Women with a history of father-daughter incest as children often report difficulty in parenting their own children. This study examined the self-reported parenting experience and practices of women who were incest victims as children. Since many incest victims are also children of alcoholics, we compared their reports of parenting with those of women whose fathers were alcoholic but not sexually abusive, and to women who had no known risk during their childhood. The findings were that incest survivors reported significantly less confidence and less sense of control as parents than nonrisk mothers. In addition, they reported significantly less support in the parental partnership with their spouses, and reported being less consistent and organized, and making fewer maturity demands on their children. The findings are discussed in terms of the incest survivor's sense of inefficacy and loss of control, the potential of the marital relationship to buffer the adverse effects of growing up in the dysfunctional, incestuous family, and future research directions.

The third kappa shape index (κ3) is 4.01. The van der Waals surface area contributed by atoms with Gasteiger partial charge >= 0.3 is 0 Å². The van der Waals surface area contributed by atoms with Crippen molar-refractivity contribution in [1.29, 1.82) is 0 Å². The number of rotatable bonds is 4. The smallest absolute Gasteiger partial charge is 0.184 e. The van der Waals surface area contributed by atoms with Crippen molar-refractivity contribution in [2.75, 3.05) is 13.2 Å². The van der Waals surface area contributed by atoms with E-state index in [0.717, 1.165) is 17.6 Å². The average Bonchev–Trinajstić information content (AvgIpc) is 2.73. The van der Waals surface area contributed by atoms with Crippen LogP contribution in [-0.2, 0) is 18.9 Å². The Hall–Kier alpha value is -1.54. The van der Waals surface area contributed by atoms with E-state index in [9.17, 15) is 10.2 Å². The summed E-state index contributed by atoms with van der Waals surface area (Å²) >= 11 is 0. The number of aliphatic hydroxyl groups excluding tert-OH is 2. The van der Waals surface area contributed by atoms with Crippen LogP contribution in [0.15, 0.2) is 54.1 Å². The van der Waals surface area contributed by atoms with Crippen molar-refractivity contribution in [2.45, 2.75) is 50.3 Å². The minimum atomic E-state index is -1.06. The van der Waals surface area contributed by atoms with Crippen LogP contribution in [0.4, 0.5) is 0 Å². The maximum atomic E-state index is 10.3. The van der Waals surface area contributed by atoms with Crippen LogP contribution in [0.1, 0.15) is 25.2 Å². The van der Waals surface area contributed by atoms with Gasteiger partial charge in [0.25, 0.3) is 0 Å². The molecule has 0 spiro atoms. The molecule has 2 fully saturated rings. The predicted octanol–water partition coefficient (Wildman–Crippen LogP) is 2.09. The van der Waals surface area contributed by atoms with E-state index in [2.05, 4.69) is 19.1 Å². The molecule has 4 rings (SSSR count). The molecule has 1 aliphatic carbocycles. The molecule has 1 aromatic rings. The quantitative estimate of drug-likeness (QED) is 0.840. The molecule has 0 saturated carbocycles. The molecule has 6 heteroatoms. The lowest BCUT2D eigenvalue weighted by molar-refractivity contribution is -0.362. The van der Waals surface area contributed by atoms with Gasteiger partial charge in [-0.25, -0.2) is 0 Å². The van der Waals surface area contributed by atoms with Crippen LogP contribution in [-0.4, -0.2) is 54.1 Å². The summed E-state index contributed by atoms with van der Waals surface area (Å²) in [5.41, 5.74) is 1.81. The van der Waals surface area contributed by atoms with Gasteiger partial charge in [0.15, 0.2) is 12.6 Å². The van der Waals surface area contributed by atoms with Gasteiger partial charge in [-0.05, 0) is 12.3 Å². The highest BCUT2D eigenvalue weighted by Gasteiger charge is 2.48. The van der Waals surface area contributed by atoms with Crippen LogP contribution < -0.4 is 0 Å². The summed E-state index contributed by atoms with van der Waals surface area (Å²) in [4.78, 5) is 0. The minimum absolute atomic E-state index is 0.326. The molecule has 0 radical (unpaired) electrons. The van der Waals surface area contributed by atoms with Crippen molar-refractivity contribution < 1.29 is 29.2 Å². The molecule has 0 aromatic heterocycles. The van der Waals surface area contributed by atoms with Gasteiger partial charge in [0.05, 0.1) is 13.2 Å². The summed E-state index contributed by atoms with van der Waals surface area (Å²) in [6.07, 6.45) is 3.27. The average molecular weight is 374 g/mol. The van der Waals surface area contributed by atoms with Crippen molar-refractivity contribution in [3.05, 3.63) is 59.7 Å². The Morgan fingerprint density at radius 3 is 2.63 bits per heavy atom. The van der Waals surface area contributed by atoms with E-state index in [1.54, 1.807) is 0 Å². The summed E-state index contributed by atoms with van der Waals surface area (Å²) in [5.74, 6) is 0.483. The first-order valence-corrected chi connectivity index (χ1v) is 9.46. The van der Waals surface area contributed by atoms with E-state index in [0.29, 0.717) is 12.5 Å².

All Science Journal Classification (ASJC) codes
- Pediatrics, Perinatology, and Child Health
- Developmental and Educational Psychology
- Psychiatry and Mental health